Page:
Stuck in a Rut? Reframe the Question and get Back on Track

by Tara Rethore on September 13, 2011

CCZ road block
A battle is underway. The politicians are jockeying for position and an amorphous blob (AKA, “The Staff”) is creating options that will impact the daily lives of many. To be fair, they’ve got a difficult challenge that can no longer be ignored or delayed.

And like any true dilemma, there is no ideal solution; no matter what the choice, people will be unhappy and negatively impacted.

Sound familiar?

Business leaders regularly face difficult decisions, sometimes balancing bad versus worse, but often involving painful tradeoffs.

For example, our community – and that of the larger county in which we reside – faced an untenable situation; something had to give.

The questions were: which “something,” to what extent, and with what broader implications? Those are not unlike the questions business leaders regularly encounter.

Three actions to get back on track to meet your business objectives:

Get over it.

Our community’s initial reaction was simply to block the change. We were dragged into the challenge by circumstances beyond our control, so we’d “fight to the death” of the proposal. Yet, as we gathered more information from a variety of sources, we came to appreciate more fully the dilemma facing our county and community. So we got over it.

Focus on the end-game.   

Next, we got on with it. We zeroed in on what really mattered to us. Our needs differed; yet we found common ground. No doubt you’ve done that many times in business to resolve conflicts. You look for the best combination of choices to achieve the outcomes.  In negotiation, that’s called a BATNA – the Best Alternative to a Negotiated Agreement.

Reframe the question.

We quickly realized we couldn’t remove roadblocks simply by focusing on the outcome. Time to stop beating our heads against the same proverbial wall and expecting different results.

Instead of asking: “How do we defeat that option?” we began thinking in terms of our shared end-game. We asked ourselves – and politicians and The Staff: “Specifically, what will it take to achieve our outcome?“

Reframing the question changed our mindset. We identified and implemented specific actions that systematically moved the conversation forward.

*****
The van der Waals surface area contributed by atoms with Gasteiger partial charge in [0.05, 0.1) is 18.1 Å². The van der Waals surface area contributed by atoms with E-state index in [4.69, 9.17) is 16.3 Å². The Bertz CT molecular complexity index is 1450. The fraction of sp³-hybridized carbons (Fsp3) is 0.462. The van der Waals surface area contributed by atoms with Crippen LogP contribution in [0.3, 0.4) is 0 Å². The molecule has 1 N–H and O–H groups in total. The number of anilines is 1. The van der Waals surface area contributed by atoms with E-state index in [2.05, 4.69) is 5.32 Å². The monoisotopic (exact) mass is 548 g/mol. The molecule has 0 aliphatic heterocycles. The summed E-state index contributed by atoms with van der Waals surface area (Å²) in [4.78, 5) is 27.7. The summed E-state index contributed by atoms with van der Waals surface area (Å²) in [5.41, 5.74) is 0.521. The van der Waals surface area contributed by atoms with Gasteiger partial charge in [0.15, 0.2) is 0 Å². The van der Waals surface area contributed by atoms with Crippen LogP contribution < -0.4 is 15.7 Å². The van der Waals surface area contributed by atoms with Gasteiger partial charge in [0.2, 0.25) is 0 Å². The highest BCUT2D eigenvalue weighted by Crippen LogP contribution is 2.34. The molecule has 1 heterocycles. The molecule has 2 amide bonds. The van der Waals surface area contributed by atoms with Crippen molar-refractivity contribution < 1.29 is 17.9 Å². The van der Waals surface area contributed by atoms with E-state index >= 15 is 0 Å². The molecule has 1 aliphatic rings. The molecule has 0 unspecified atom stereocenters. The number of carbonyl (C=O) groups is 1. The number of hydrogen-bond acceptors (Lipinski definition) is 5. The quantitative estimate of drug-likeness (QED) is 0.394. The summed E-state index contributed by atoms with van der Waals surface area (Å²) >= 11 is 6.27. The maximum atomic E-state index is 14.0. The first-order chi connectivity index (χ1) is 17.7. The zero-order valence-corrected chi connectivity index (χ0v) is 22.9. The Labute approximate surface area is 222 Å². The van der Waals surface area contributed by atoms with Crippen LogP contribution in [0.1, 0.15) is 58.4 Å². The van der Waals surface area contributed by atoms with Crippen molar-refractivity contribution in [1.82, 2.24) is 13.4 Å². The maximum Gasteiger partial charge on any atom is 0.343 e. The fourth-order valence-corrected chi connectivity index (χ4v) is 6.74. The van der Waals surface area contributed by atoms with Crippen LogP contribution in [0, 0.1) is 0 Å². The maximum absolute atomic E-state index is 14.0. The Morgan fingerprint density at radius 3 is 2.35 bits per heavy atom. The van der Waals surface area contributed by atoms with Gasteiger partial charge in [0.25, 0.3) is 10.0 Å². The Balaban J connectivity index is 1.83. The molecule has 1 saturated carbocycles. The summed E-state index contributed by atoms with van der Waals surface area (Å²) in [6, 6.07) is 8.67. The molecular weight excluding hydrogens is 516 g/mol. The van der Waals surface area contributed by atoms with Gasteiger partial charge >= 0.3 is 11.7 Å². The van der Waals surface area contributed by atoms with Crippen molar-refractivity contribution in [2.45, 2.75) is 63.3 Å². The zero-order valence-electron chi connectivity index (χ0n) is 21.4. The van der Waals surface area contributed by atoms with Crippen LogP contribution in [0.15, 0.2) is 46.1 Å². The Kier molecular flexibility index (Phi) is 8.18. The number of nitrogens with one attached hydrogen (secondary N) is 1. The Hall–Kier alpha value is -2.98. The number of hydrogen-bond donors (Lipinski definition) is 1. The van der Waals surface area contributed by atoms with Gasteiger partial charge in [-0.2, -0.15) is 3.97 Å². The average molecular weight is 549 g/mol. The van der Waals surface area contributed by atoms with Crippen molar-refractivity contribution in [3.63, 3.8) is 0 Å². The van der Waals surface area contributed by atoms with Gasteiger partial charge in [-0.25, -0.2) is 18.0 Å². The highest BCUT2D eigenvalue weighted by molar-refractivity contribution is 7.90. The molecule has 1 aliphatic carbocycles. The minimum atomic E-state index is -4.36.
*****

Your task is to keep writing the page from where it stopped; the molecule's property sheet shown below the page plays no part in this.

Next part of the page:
By no longer getting hung up on the proposal itself, we thought creatively and strategically about how to influence the county’s choices – and turn an untenable situation into something tenable. We succeeded.

These three steps can dramatically shift mindset and remove roadblocks in business too.

For example, confronted with a difficult but “mandatory” organizational change, one group stubbornly clung to its old ways in this Fortune 500 manufacturing firm. Repeatedly, its leaders created new roadblocks or spouted all the reasons why they could not change.

Finally, our team asked: “What would it take to make this work, to turn that ‘no’ into ‘yes’?” One by one, we were able to deal with the very real challenges – and fears – this group encountered as a result of the forced change.

Focusing on the outcomes and reframing the question transformed a resistant – and legitimately challenged – group into a powerful, compelling partner. Together, we created a solution that truly added value for their business.

When facing a dilemma – or getting stuck in a rut – reframe the question. That’s not simply about viewing the situation through a different lens, although that can also be helpful.

Rather, reframing the question allows you to focus once again on achieving an outcome and most importantly, redefining the path you take to get there.

Image: S L James via Flickr, Creative Commons

Tara Rethore is president, M Beacon Enterprises, and helps business leaders to do what they set out to do. She’s passionate about breaking down complex concepts into a few, critical themes that shift thinking and deliver results. Tara knows what it takes to succeed, to execute a strategy, and to transform vision into reality. Tara can also be found commenting on business strategy, execution, and results on Twitter.

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